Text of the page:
NBAA 2012This week some of the PrivateFly team have headed to NBAA 2013, the National Business Aviation Association.

NBAA is the world’s biggest exhibition for the business aviation industry, held at the Las Vegas Convention Center, Henderson Executive Airport, USA.

NBAA 2013 is a huge event for key business aviation figures across the world, who gather to listen to latest industry thinking, assess new products and services.

And of course,  to look at some of the most exciting new aircraft on display (more on that in a forthcoming blog).

The USA is the only real choice of location for a global gathering in our industry.

Business aviation was born there and the USA still dominates in so many ways, despite exciting growth happening these days in the emerging markets as Asia, South America, Africa and the Middle East.

Even Europe, with an economy equal to the USA (and a business aviation market that’s well-established), sees only a quarter of the jet movements of its transatlantic rival.

So the USA still leads the world when it comes to business aviation. Here are 5 key reasons why:

1) America saw the birth of the industry, with the first ever business jet flight 50 years ago.

Bill Lear’s Lear Jet 23 is widely perceived as the first purpose-built business jet. It first flew from Wichita, Kansas in October 1963. Just nine months after the first flight, and at a total cost of just $14 million, the Lear Jet was certified by the FAA and ready for commercial sale. The name Lear Jet then became synonymous with private jet travel for many years to come. More on 50 years of the private jet.

2) The USA accounts for half of the world’s private jet buyers.

According to the General Aviation Manufacturers Association, the USA saw 49.7% market share of new aircraft in 2012, versus Europe 20.8%; Asia Pacific 11.8%; Latin and South America 11.6%; Africa and the Middle East: 6.1%.

Los Angeles’ Van Nuys Airport3) The world’s busiest business aviation airport is in the USA.

Over 259,000 private private takeoffs and landings took place at Los Angeles’ Van Nuys Airport in 2012, making it the busiest general aviation airport in the world. Van Nuys is dedicated to general aviation and serves the busy area of Los Angeles.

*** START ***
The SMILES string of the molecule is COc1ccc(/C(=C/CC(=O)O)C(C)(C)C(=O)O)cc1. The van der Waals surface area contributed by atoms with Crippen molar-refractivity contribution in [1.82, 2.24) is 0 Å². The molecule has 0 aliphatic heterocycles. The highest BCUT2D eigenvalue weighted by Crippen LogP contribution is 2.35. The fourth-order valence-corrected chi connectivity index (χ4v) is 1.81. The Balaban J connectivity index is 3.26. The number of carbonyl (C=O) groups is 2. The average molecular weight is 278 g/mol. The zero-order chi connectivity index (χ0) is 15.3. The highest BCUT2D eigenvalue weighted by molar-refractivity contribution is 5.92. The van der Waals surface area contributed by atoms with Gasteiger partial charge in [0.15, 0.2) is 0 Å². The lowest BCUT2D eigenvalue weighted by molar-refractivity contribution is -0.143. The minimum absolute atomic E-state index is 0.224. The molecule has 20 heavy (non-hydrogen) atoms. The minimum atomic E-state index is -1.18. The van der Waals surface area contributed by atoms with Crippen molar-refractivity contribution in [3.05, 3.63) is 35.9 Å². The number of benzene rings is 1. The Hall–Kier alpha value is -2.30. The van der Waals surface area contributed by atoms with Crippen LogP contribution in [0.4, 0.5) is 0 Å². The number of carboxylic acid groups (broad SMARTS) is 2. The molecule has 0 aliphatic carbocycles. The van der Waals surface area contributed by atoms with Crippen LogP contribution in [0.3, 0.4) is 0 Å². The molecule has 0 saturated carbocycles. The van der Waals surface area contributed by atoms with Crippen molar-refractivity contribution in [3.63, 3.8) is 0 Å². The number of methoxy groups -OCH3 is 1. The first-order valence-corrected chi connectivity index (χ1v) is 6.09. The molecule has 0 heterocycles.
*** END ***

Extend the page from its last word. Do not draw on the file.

The cross-country city pairing of Van Nuys to New York’s Teterboro airport is one of the most well-trodden private jet routes in the world.

4) It dominates private jet manufacturing.

Several of the big aircraft manufacturers are US-owned companies, such as Cessna and Gulfstream.  Bombardier is Canadian, but has a foot across the border, since it acquired Lear Jet – the original American private jet brand.

Even many manufacturers who are based elsewhere in the world have manufacturing plants in the US. Brazilian manufacturer Embraer has a plant in Melbourne, Florida. Pan-European manufacturer Airbus is currently building its first in the USA, in Mobile, Alabama – with aircraft assembly planned to begin there in 2015. The US offers a highly-skilled workforce so this is no surprise. And given still such a large proportion of buyers are American, it reduces shipping distances.

5) The concept of the FBO evolved in the USA.

The FBO (which stands for Fixed Base Operator) is a globally-recognised industry term, meaning a private jet terminal. This can vary from a tiny cabin at some airports, to award-winning architecture and world-class VIP facilities in others. The term dates back to the US air commerce act of 1926, which required aircraft operators to have a ‘fixed base’ to differentiate them from unregulated, travelling aviators. More about the history of FBOs.

The worlds leading FBO chain, Signature Flight Support, now has 65 FBOs in the States. (Surprisingly though Signature’s parent company BBA started in Scotland in 1878 – I like to look for Scottish links where I can!).

PrivateFly’s USA network is extensive with over 2000 accredited private jets in North America and our USA operation will soon be opening in New York.

Phone PrivateFly’s dedicated USA team today for private jet pricing on 1866 726 1222